Lighting Up the Night Sky at the Ancient Shuni-e Ceremony
1 Dec 2020
Todai-ji Temple in Nara is famous for its giant Buddha statue, but it is also well-known for its shuni-e ceremony, an event that takes place between March 1–14 each year. The ceremony was first held more than 1,270 years ago in 752, and has continued without interruption ever since, even despite numerous wars and storms.
Shuni-e is a Buddhist ceremony that is held at various temples in order to repent and pray for abundant harvests. At Todai-ji, a carefully selected group of eleven priests known as the rengyoshu begins preparations on February 20, before spending two weeks (March 1–14) praying at the Nigatsu-do Hall. Every night, huge numbers of worshipers visit from all over the Kansai region to see the rengyoshu enter the Nigatsu-do Hall and the huge taimatsu torches.
* Due to countermeasures against infectious diseases, numerous restrictions may be placed on areas that are open to the public. Please check in advance via Todai-ji’s website.
Flames from a Wooden Hall, Dancing Sparks, and Animated Worshipers
Every night at 7 pm between March 1 and 14 (7:30 pm on the 12th, 6:30 pm on the 14th), huge numbers of worshipers pack into the space beneath the stage of the Nigatsu-do Hall. Once the lights have been turned off and the hall is plunged into darkness, huge taimatsu torches light the way for the rengyoshu as they enter the hall to pray. After lighting the way, the torches jut out of the stage before being rapidly spun around, spraying sparks onto the worshipers below while moving along the platform. Under the crackling flames of the torches and the smell of smoke, worshipers wait to catch the sparks as they are thought to bring health and good luck, forgetting themselves in the excitement of the event. It takes approximately thirty minutes for the ten torches to cross the stage in order, providing all in attendance with an exhilarating, Japanese traditional and cultural experience. On March 12, the size and number (eleven) of these torches is increased, and on March 14, ten torches are lined up and spun around together at once, making for an even more intense display.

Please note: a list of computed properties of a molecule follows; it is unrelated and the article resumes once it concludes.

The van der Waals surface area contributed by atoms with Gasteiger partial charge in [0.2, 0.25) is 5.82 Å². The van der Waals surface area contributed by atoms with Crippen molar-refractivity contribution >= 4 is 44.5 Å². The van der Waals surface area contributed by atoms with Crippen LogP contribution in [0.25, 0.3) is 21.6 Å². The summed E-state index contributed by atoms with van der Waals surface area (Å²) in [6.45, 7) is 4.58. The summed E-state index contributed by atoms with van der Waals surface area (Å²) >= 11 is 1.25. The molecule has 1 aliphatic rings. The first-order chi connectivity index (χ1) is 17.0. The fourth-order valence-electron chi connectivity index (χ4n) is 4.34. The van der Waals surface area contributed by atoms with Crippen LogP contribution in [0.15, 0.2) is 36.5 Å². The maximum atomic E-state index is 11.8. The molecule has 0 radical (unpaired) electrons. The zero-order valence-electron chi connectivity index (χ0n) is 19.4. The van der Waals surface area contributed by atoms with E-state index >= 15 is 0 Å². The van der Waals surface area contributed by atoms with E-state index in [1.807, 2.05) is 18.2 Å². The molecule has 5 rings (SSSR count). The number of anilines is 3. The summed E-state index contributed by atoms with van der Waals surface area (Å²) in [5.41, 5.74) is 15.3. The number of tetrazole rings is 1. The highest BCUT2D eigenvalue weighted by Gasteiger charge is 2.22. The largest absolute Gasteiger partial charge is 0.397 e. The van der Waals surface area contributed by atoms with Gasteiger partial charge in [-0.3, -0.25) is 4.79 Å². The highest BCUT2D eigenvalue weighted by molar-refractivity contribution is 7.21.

Because of the impressive taimatsu torches, and another rite which involves drawing fragrant water from a sacred well to offer to the deity Kannon, the shuni-e ceremony is also affectionately known as otaimatsu and omizutori.
Warm up after Shuni-e with an Asuka-nabe Hotpot
After the otaimatsu ceremony, it’s dinner time. March in Japan is still cold, and so it is the perfect time to visit the Harishin (https://harishin.com/) restaurant for an Asuka-nabe hotpot (reservation required). This local hotpot dish uses milk in its soup, and is thought to have originated in China. A priest that had come to Nara from China during the Tang dynasty is said to have put goat’s milk in his hotpot to stay warm. The Tang dynasty ruled from 618 to 907, and so the Asuka-nabe hotpot comes from around the time that the shuni-e ceremony began.
Using Tour Guides to Get the Most Out of the Ceremony
Shuni-e is not simply a show or an event. With a history of 1,270 years, understanding the meaning and the essence of the ceremony will help to add to its significance. We therefore encourage you to take part in the Nara Prefectural Shuni-e Seminar and join a guided tour. Huge numbers visit the shuni-e each year, and not only is difficult to gauge where is best to view the ceremony, there are no reserved seats. Tour guides are essential to getting the most out of the shuni-e. The guides will provide you with useful advice, too, such as suggesting you turn your coat inside out to ensure the sparks don’t damage the outside!